NFL calendar hits key date; here’s what it could mean for Aaron Rodgers and Julio Jones
The NFL draft is five weeks in the rearview, and training camps are still nearly two months away. Even with clubs slogging through organized team activities and mandatory minicamps around the corner, it feels like the offseason has hit a lull.
But stay tuned – everything could change after today.
June 1 is a key date on the league calendar because it triggers important salary ramifications. Teams that trade or release players, especially those with hefty contracts, after June 1 can defer the salary cap freight – essentially how a player's bonus money is amortized – associated with such transactions into the following year.
WR Julio Jones just completed his 10th season with the Falcons. Will it be his last? (Photo: Jeffrey Becker, USA TODAY Sports)
Some moves were previously telegraphed, with clubs allowed to earmark up to two releases with post-June 1 designations to soften cap blows. The Philadelphia Eagles, for example, saved $4 million by releasing Alshon Jeffery and Malik Jackson as post-June 1 cuts, even though they dropped both players in March. Tight end Zach Ertz may be next to leave.
Specific to a pair of superstars, June 1 could mean a significant turning point for Green Bay Packers quarterback Aaron Rodgers and Atlanta Falcons wide receiver Julio Jones – All-Pro talents at loggerheads with their teams, but each in the midst of megadeals that made it prohibitive to trade them … before now.
Jones' potential departure first surfaced before the draft, presumably because of Atlanta's salary cap crunch (the Falcons have less then $400,000 available, per Over The Cap). NFL Media later reported Jones actually requested a trade, and he said last week "I'm out of there, man," after Fox Sports' Shannon Sharpe called him while on air.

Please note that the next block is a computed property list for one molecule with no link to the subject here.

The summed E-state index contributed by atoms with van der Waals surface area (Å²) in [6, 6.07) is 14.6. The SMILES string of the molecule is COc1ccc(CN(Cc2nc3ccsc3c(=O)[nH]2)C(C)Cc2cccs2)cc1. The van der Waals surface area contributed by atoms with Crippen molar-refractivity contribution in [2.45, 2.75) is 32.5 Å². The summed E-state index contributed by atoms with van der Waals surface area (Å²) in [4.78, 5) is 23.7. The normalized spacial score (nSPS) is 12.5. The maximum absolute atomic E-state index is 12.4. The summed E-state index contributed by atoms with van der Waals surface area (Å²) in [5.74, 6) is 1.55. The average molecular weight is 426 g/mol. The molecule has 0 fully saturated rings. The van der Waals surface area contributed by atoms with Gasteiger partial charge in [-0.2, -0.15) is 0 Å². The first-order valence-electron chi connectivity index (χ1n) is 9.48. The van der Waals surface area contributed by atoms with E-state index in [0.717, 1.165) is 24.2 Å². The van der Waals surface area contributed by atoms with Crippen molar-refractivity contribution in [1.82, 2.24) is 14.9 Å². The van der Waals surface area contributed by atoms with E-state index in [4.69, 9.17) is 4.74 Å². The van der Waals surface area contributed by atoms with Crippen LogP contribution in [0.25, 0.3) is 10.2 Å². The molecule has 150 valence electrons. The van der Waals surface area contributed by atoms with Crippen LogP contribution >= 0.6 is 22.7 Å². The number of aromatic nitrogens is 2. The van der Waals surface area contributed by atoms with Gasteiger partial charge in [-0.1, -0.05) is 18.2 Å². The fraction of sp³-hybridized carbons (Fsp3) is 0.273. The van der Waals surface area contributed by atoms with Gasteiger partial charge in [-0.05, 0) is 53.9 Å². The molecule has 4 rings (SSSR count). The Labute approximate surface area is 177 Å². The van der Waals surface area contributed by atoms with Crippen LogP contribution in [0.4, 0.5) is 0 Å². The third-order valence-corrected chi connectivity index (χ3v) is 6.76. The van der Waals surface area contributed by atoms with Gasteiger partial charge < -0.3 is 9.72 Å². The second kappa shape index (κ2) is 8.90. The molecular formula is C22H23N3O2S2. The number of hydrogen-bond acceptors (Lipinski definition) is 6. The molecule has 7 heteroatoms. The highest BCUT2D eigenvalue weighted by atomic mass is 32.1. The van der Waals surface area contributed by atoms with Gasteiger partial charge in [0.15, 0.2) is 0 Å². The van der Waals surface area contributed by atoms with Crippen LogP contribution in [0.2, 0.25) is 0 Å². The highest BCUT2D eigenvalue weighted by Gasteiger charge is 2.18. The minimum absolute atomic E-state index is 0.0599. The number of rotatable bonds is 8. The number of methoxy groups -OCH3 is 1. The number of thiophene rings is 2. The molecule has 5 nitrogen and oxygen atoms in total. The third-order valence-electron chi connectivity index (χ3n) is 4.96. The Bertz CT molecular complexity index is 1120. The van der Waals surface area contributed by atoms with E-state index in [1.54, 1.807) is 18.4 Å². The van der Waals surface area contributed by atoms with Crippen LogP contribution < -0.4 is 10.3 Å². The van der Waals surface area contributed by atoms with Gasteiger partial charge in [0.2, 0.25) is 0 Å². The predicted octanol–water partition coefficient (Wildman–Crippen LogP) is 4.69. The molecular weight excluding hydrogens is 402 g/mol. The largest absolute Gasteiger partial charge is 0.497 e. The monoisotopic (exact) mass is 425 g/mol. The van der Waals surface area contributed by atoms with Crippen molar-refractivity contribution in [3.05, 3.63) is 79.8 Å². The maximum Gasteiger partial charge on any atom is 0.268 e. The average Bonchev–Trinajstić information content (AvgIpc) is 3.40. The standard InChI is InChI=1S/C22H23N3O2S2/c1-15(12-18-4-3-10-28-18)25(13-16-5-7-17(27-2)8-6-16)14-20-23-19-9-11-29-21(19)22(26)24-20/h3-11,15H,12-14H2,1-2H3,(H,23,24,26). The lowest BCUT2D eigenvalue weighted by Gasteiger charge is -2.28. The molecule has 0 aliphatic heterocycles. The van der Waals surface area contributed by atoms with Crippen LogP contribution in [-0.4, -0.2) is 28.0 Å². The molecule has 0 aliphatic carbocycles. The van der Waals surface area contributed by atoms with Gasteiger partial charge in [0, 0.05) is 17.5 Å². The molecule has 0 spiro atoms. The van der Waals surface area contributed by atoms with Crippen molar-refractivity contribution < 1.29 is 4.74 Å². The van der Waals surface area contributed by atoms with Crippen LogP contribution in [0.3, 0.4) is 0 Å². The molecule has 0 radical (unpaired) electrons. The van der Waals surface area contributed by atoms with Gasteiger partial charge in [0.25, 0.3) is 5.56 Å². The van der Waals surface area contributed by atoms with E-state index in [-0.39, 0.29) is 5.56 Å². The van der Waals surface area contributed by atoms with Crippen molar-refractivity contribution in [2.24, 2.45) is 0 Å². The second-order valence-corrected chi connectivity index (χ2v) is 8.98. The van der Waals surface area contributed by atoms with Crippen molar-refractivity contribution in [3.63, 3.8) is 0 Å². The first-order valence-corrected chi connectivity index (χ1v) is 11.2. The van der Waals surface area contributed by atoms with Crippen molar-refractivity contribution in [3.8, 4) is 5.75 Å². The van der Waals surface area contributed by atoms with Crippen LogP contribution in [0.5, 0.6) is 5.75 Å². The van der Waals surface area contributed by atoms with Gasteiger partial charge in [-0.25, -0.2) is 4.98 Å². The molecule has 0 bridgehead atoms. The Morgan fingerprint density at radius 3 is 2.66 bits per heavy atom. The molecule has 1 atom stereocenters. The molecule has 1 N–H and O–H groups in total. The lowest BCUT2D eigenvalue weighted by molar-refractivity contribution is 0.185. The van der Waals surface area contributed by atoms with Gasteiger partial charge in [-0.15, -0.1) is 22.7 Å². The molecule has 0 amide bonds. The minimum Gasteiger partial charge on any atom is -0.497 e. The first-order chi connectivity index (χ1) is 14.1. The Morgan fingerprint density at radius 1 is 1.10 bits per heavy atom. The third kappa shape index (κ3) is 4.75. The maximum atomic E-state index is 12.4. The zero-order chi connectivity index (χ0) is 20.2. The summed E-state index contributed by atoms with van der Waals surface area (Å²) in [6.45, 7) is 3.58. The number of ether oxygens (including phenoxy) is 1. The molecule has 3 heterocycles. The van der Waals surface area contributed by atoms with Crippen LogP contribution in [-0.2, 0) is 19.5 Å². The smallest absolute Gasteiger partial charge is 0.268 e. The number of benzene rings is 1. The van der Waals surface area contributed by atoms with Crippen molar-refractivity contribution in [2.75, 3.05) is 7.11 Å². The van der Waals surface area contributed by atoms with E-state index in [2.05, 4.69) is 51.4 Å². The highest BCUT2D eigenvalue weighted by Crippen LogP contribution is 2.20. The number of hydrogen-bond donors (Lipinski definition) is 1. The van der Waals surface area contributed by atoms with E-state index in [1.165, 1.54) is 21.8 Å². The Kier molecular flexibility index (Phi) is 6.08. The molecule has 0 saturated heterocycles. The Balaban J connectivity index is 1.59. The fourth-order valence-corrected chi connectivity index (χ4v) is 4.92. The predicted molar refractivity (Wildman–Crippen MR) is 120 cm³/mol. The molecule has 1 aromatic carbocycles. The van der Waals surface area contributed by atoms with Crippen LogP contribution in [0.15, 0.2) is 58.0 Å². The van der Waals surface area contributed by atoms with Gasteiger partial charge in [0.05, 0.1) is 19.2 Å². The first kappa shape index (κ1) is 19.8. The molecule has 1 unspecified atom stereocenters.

► Trading Jones before June 1 would have accelerated $15.5 million onto the Falcons' cap for a total 2021 dead cap charge of $23.25 million. Now they can push that $15.5 million hit onto their 2022 cap – it's expected to grow 14% from the current $182.5 million up to $208.2 million next year – and trading Jones would also take his $15.3 million base salary for the upcoming season off the books.
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Rodgers' unhappiness with the Packers surfaced the afternoon of April 29, hours before the draft began. He'd also remained quiet until last week, when he appeared on ESPN's SportsCenter. He didn't demand a trade or a new contract more befitting of his 2020 MVP campaign, the third time he's won the award, or even shade backup Jordan Love, whose arrival in Round 1 of the 2020 draft has clearly been a point of contention. But Rodgers did talk about "philosophy" and "character" and "culture," careful to express his appreciation for teammates and Green Bay's fans while clearly sending a message to a front office that (understandably) seems intent on keeping him.
► Trading Rodgers previously would have meant a $38.4 million dead cap charge in 2021, which would have easily exceeded the record amount the Eagles incurred ($33.8 million) when they packaged Carson Wentz to the Indianapolis Colts earlier this year. The Pack already paid Rodgers a $6.8 million roster bonus in March, but by waiting to move him – if that's how this situation ultimately plays out – they'd save his $14.7 million base salary for 2021 while just about halving his dead money.
Now, we continue waiting … but with bated breath.
Follow USA TODAY Sports' Nate Davis on Twitter @ByNateDavis.
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